President Joe Biden on Thursday falsely claimed that individuals vaccinated against COVID-19 "cannot spread" the virus to others.
What are the details?
The president was speaking in Elk Grove, Illinois, touting his administration's implementation of vaccine mandates for federal workers and active-duty military and push to mandate large businesses when he made the questionable remarks.
"We have to beat this thing," Biden said. "That's why I've had to move toward requirements that everyone get vaccinated."
"My administration is now requiring federal workers to be vaccinated. We've also required federal contractors to be vaccinated. If you have a contract with the federal government, working for the federal government, you have to be vaccinated," he continued. "We're requiring active duty military to be vaccinated."
"We're making sure health care workers are vaccinated," he added. "Because if you seek care at a health care facility, you should have the certainty that the pro- — the people providing that care are protected from COVID and cannot spread it to you."
Following the speech, conservative political and sports commentator Clay Travis uploaded a video of the president's remarks to Twitter calling into question his specific claims, among other things.
"Joe Biden falsely says covid vaccinated people can't spread the virus. That's a lie," Travis wrote. "Also he can't even read off a teleprompter. This just keeps getting more embarrassing."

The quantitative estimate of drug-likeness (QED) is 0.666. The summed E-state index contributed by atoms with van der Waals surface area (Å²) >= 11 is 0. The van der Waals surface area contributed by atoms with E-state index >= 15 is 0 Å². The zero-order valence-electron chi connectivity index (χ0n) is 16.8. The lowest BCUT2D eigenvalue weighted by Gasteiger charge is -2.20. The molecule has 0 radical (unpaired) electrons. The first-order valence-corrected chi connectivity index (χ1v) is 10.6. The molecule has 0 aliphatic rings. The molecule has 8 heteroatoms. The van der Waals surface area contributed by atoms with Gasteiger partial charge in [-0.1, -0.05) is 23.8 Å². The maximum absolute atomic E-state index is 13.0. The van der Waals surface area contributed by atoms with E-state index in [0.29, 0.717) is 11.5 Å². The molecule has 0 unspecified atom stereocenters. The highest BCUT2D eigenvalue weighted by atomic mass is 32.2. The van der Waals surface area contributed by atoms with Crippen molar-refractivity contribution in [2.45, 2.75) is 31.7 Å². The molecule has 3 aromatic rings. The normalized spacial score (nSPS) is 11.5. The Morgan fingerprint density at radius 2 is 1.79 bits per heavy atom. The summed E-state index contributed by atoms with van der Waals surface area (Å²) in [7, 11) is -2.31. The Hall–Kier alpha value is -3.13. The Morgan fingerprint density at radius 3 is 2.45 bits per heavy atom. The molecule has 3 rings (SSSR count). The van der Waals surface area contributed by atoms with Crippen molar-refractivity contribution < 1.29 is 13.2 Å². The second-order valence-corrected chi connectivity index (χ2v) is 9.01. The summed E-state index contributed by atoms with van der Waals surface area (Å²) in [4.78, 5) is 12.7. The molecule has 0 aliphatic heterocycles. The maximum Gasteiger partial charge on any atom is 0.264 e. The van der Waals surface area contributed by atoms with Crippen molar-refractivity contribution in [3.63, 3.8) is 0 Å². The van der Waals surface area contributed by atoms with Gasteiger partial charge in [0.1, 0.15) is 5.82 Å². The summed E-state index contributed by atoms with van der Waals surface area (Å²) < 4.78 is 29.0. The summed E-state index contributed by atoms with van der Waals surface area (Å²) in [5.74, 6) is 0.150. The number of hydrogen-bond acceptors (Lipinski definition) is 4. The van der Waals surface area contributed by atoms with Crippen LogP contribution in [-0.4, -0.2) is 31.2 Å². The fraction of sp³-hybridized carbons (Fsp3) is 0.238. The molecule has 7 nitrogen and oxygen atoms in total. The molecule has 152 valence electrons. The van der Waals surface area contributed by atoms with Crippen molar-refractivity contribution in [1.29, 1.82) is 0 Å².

The president's remarks are at odds with present conclusions drawn by his own government.
In its latest guidance on the coronavirus Delta variant, the U.S. Centers for Disease Control and Prevention acknowledged that "fully vaccinated people with Delta variant breakthrough infections can spread the virus to others."
The CDC's guidance is reflective of scientific studies which have found that both vaccinated and unvaccinated individuals who test positive for COVID-19 infection carry a similar amount of viral load, regardless of whether they have symptoms or not.
Earlier data touted by the CDC may have suggested that wasn't the case, and so perhaps Biden was only reiterating what he had heard before. But the CDC's current guidance was updated in August, which should have given the president plenty of time to consult the science.
While public health experts maintain that COVID-19 vaccines are extremely effective at preventing severe illness from the disease requiring hospitalization or causing death, it is simply not true that vaccinated individuals cannot spread the virus, especially as it pertains to the Delta variant.
Mainstream media outlets, if they were interested in doing their jobs, should be making it widely known that the president's conclusions on this matter, as articulated, are wrong.
Then again, it's not the first time that Biden has made this misleading claim about vaccines without much objection.